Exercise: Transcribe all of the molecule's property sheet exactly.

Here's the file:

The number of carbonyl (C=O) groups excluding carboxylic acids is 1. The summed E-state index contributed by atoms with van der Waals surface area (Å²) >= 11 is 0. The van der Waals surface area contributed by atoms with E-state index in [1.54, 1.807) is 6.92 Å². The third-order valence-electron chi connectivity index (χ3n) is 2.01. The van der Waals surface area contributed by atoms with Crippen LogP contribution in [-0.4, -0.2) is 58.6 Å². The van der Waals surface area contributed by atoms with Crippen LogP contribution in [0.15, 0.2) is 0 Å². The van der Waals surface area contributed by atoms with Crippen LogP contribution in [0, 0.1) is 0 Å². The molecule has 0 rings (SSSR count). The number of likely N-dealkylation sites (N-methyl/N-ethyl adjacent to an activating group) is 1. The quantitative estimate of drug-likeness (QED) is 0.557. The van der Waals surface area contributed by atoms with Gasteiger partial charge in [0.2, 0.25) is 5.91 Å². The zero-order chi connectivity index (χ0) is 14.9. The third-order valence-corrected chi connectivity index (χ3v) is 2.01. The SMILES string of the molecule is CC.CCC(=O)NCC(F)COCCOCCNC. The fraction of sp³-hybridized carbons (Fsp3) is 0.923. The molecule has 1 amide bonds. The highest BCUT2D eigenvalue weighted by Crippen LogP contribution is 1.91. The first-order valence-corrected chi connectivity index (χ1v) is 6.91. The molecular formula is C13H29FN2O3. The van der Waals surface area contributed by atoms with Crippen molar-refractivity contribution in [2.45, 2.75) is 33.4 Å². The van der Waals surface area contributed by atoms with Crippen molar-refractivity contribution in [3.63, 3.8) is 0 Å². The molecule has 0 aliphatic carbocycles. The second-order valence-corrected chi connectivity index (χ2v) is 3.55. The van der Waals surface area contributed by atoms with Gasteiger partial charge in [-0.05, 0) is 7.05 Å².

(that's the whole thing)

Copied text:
The number of carbonyl (C=O) groups excluding carboxylic acids is 1. The summed E-state index contributed by atoms with van der Waals surface area (Å²) >= 11 is 0. The van der Waals surface area contributed by atoms with E-state index in [1.54, 1.807) is 6.92 Å². The third-order valence-electron chi connectivity index (χ3n) is 2.01. The van der Waals surface area contributed by atoms with Crippen LogP contribution in [-0.4, -0.2) is 58.6 Å². The van der Waals surface area contributed by atoms with Crippen LogP contribution in [0.15, 0.2) is 0 Å². The van der Waals surface area contributed by atoms with Crippen LogP contribution in [0, 0.1) is 0 Å². The molecule has 0 rings (SSSR count). The number of likely N-dealkylation sites (N-methyl/N-ethyl adjacent to an activating group) is 1. The quantitative estimate of drug-likeness (QED) is 0.557. The van der Waals surface area contributed by atoms with Gasteiger partial charge in [0.2, 0.25) is 5.91 Å². The zero-order chi connectivity index (χ0) is 14.9. The third-order valence-corrected chi connectivity index (χ3v) is 2.01. The SMILES string of the molecule is CC.CCC(=O)NCC(F)COCCOCCNC. The fraction of sp³-hybridized carbons (Fsp3) is 0.923. The molecule has 1 amide bonds. The highest BCUT2D eigenvalue weighted by Crippen LogP contribution is 1.91. The first-order valence-corrected chi connectivity index (χ1v) is 6.91. The molecular formula is C13H29FN2O3. The van der Waals surface area contributed by atoms with Crippen molar-refractivity contribution in [2.45, 2.75) is 33.4 Å². The van der Waals surface area contributed by atoms with Crippen molar-refractivity contribution in [3.63, 3.8) is 0 Å². The molecule has 0 aliphatic carbocycles. The second-order valence-corrected chi connectivity index (χ2v) is 3.55. The van der Waals surface area contributed by atoms with Gasteiger partial charge in [-0.05, 0) is 7.05 Å².